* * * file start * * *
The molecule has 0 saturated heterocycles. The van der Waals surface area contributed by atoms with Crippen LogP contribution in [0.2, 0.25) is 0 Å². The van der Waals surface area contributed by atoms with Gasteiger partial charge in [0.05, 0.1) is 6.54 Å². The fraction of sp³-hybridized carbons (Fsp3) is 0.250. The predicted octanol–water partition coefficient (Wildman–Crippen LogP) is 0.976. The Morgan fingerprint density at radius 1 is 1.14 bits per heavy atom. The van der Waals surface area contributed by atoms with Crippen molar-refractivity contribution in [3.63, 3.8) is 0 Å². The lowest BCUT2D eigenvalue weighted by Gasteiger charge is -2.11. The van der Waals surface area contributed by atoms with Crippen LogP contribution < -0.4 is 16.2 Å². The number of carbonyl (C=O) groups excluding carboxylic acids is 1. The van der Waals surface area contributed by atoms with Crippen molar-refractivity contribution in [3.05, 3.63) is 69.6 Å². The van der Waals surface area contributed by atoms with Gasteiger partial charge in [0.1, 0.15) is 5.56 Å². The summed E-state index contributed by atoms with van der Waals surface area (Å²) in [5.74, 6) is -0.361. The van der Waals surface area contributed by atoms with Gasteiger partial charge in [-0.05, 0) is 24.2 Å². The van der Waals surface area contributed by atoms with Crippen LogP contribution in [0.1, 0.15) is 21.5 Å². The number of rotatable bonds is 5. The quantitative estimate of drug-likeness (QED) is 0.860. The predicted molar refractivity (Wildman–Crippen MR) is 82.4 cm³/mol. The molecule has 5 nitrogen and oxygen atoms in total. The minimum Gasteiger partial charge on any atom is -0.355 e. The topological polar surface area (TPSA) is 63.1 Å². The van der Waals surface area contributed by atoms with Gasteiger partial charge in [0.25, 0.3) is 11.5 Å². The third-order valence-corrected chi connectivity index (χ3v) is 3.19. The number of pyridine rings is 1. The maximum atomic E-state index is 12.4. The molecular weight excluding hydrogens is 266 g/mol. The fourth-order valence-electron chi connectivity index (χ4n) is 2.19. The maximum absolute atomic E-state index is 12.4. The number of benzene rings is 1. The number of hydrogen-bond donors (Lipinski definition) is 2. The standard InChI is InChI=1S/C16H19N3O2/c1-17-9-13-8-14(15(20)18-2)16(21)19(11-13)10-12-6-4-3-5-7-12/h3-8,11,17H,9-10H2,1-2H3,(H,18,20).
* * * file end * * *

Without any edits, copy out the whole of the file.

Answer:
The molecule has 0 saturated heterocycles. The van der Waals surface area contributed by atoms with Crippen LogP contribution in [0.2, 0.25) is 0 Å². The van der Waals surface area contributed by atoms with Gasteiger partial charge in [0.05, 0.1) is 6.54 Å². The fraction of sp³-hybridized carbons (Fsp3) is 0.250. The predicted octanol–water partition coefficient (Wildman–Crippen LogP) is 0.976. The Morgan fingerprint density at radius 1 is 1.14 bits per heavy atom. The van der Waals surface area contributed by atoms with Crippen molar-refractivity contribution in [3.63, 3.8) is 0 Å². The lowest BCUT2D eigenvalue weighted by Gasteiger charge is -2.11. The van der Waals surface area contributed by atoms with Crippen LogP contribution < -0.4 is 16.2 Å². The number of carbonyl (C=O) groups excluding carboxylic acids is 1. The van der Waals surface area contributed by atoms with Crippen molar-refractivity contribution in [3.05, 3.63) is 69.6 Å². The van der Waals surface area contributed by atoms with Gasteiger partial charge in [0.1, 0.15) is 5.56 Å². The summed E-state index contributed by atoms with van der Waals surface area (Å²) in [5.74, 6) is -0.361. The van der Waals surface area contributed by atoms with Gasteiger partial charge in [-0.05, 0) is 24.2 Å². The van der Waals surface area contributed by atoms with Crippen LogP contribution in [0.1, 0.15) is 21.5 Å². The number of rotatable bonds is 5. The quantitative estimate of drug-likeness (QED) is 0.860. The predicted molar refractivity (Wildman–Crippen MR) is 82.4 cm³/mol. The molecule has 5 nitrogen and oxygen atoms in total. The minimum Gasteiger partial charge on any atom is -0.355 e. The topological polar surface area (TPSA) is 63.1 Å². The van der Waals surface area contributed by atoms with Gasteiger partial charge in [0.25, 0.3) is 11.5 Å². The third-order valence-corrected chi connectivity index (χ3v) is 3.19. The number of pyridine rings is 1. The maximum atomic E-state index is 12.4. The molecular weight excluding hydrogens is 266 g/mol. The fourth-order valence-electron chi connectivity index (χ4n) is 2.19. The maximum absolute atomic E-state index is 12.4. The number of benzene rings is 1. The number of hydrogen-bond donors (Lipinski definition) is 2. The standard InChI is InChI=1S/C16H19N3O2/c1-17-9-13-8-14(15(20)18-2)16(21)19(11-13)10-12-6-4-3-5-7-12/h3-8,11,17H,9-10H2,1-2H3,(H,18,20).